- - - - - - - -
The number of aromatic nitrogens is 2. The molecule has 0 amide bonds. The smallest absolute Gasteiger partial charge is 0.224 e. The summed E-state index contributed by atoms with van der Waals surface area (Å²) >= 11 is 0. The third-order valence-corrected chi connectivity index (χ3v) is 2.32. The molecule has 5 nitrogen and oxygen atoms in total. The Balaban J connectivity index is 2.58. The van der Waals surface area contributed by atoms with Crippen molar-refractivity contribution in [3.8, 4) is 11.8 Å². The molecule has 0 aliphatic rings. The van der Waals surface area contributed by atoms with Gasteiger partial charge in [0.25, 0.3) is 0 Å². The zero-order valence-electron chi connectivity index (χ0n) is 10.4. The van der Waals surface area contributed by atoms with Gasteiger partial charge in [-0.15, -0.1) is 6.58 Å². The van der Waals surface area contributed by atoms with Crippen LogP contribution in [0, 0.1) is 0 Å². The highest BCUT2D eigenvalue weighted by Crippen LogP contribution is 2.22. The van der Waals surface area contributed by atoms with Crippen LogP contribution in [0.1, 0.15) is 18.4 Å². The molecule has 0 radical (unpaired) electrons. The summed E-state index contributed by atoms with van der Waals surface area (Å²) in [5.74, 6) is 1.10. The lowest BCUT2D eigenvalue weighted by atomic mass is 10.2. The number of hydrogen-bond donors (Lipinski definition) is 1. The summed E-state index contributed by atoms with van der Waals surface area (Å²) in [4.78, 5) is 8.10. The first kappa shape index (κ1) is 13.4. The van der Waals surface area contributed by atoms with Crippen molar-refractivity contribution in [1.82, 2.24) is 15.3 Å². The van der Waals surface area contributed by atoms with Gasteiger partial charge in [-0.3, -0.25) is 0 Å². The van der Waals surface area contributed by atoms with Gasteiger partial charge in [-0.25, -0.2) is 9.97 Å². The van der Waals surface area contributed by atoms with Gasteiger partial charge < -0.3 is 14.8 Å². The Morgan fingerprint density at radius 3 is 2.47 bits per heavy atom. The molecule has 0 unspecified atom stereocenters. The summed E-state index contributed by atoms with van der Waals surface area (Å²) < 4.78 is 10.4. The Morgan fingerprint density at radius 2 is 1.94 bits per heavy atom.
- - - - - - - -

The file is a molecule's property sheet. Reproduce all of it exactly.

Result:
The number of aromatic nitrogens is 2. The molecule has 0 amide bonds. The smallest absolute Gasteiger partial charge is 0.224 e. The summed E-state index contributed by atoms with van der Waals surface area (Å²) >= 11 is 0. The third-order valence-corrected chi connectivity index (χ3v) is 2.32. The molecule has 5 nitrogen and oxygen atoms in total. The Balaban J connectivity index is 2.58. The van der Waals surface area contributed by atoms with Crippen molar-refractivity contribution in [3.8, 4) is 11.8 Å². The molecule has 0 aliphatic rings. The van der Waals surface area contributed by atoms with Gasteiger partial charge in [0.25, 0.3) is 0 Å². The zero-order valence-electron chi connectivity index (χ0n) is 10.4. The van der Waals surface area contributed by atoms with Gasteiger partial charge in [-0.15, -0.1) is 6.58 Å². The van der Waals surface area contributed by atoms with Crippen LogP contribution in [0, 0.1) is 0 Å². The highest BCUT2D eigenvalue weighted by Crippen LogP contribution is 2.22. The van der Waals surface area contributed by atoms with Crippen LogP contribution in [0.1, 0.15) is 18.4 Å². The molecule has 0 radical (unpaired) electrons. The summed E-state index contributed by atoms with van der Waals surface area (Å²) in [5.74, 6) is 1.10. The lowest BCUT2D eigenvalue weighted by atomic mass is 10.2. The number of hydrogen-bond donors (Lipinski definition) is 1. The summed E-state index contributed by atoms with van der Waals surface area (Å²) in [4.78, 5) is 8.10. The first kappa shape index (κ1) is 13.4. The van der Waals surface area contributed by atoms with Crippen molar-refractivity contribution in [1.82, 2.24) is 15.3 Å². The van der Waals surface area contributed by atoms with Gasteiger partial charge in [-0.3, -0.25) is 0 Å². The van der Waals surface area contributed by atoms with Gasteiger partial charge in [-0.25, -0.2) is 9.97 Å². The van der Waals surface area contributed by atoms with Gasteiger partial charge < -0.3 is 14.8 Å². The Morgan fingerprint density at radius 3 is 2.47 bits per heavy atom. The molecule has 0 unspecified atom stereocenters. The summed E-state index contributed by atoms with van der Waals surface area (Å²) < 4.78 is 10.4. The Morgan fingerprint density at radius 2 is 1.94 bits per heavy atom.